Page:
Structure and Function of Prokaryotes
Prokaryotes are simple unicellular organisms in which the genetic material is not enclosed in a cell nucleus. They are considered to be the first forms of life on earth. The actual word comes from the Greek language, where pro = before and karyo = cell.
General Structure of Prokaryocytes
- small cells (1-5 μm);
- hereditary material (DNA) is not enclosed within nuclear membrane;
- no histones (specific basic proteins) bound to their DNA;
- no membrane bound organelles (eg mitochondria, chloroplasts);
- no distinct nucleus, no chromosomes, no centrioles, no microtubules;
- prokaryotes are divided into 2 domains: Bacteria and Archaea.
Archea are very similar to bacteria (in size, shape, absence of membrane bound organelles). Until 1990, they were considered an unusual group of bacteria and named archaebacteria. They were given their own domain since they have gone through an independent evolution and have many differences in their biochemistry from other forms of life. Archaea reproduce asexually and divide by binary fission, fragmentation, or budding; in contrast to bacteria archaea do not form spores. Initially, archaea were seen as extremophiles that lived in harsh environments, such as hot springs and salt lakes, but they have since been isolated from various habitats including soils, oceans, and marshlands. One example are the methanogenic archaea that inhabit the gut of humans and ruminants, where they are present in vast numbers and aid in the digestion of food.
Archaea are important in technology; methanogens are used to produce biogas and as part of sewage treatment, and enzymes from extremophile archaea that can resist high temperatures and organic solvents are exploited in biotechnology.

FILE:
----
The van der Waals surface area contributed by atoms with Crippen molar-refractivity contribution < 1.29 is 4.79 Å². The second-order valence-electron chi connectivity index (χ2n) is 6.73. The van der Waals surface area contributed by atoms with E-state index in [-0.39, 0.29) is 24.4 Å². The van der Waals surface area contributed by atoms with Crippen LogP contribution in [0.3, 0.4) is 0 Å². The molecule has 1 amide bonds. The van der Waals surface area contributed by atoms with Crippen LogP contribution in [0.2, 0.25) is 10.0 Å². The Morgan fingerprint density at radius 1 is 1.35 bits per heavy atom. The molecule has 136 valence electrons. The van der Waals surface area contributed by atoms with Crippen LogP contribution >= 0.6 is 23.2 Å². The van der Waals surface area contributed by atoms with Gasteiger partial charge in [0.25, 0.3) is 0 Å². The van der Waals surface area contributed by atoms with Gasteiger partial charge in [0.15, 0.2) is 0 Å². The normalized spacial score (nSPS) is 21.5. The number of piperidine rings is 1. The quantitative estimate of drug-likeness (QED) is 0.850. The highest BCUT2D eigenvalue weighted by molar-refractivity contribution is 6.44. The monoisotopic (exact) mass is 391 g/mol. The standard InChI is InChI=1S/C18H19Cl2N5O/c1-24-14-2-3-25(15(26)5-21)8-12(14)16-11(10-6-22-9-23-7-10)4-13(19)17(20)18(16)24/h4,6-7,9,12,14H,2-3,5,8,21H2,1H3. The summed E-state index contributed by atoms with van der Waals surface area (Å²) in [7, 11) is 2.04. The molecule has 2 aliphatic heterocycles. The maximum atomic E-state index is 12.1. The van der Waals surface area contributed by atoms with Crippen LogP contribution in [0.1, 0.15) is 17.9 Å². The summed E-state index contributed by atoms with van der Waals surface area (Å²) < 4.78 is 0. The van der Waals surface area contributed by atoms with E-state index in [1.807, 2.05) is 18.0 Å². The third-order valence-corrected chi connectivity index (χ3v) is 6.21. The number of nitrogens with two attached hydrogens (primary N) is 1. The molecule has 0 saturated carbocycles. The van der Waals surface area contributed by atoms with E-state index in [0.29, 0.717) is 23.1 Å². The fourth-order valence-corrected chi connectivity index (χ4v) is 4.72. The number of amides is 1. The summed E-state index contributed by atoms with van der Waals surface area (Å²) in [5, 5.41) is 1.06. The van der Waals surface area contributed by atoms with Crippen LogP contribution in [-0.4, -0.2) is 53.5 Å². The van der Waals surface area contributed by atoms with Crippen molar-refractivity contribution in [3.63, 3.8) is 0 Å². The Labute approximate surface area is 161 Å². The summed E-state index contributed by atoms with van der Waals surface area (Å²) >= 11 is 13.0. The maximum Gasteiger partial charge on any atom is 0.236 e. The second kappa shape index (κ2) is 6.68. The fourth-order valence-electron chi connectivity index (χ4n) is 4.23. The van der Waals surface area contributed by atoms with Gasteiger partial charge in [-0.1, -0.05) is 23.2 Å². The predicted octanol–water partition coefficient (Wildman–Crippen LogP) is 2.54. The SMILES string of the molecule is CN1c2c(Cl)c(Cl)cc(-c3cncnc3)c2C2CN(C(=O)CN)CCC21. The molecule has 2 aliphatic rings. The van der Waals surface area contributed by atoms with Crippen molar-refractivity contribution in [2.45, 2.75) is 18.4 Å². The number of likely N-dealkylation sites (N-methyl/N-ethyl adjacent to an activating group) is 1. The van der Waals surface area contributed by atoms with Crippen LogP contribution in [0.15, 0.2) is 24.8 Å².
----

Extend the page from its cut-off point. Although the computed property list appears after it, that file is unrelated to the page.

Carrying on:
Archaea share certain features of their genome with both Eukaryotes and Prokaryotes. Firstly their DNA is double stranded and circular, which closely resembles that of Prokaryotes, however this DNA is associated with histones and organised into chromatin (a typical feature of Eukaryotic DNA). Archaea don't possess introns in their genes but the genes that are responsible for RNA, DNA and protein synthesis are all similar to those found in Eukaryotes. These diverse range of features show why archaea should be considered a separate domain of life from Eukaryotes or Prokaryotes.
- Bacteria are responsible for decaying and recycling organic material in the soil (producing fossil fuels) & sewage deposits.
- Some bacteria are parasitic, causing disease to host. Bacterial diseases of man can spread in a variety of ways including direct contact, contamination of food & water, eg Tuberculosis (mycobacterium tuberculosis)
- Some have symbiotic relationship with host eg helping digestion
- Bacteria are also used by humans in several ways: food production eg cheese, alcohol, yogurt; detergents (especially preferred those which withstand high temperatures); use in research, especially in genetics; and in making antibiotics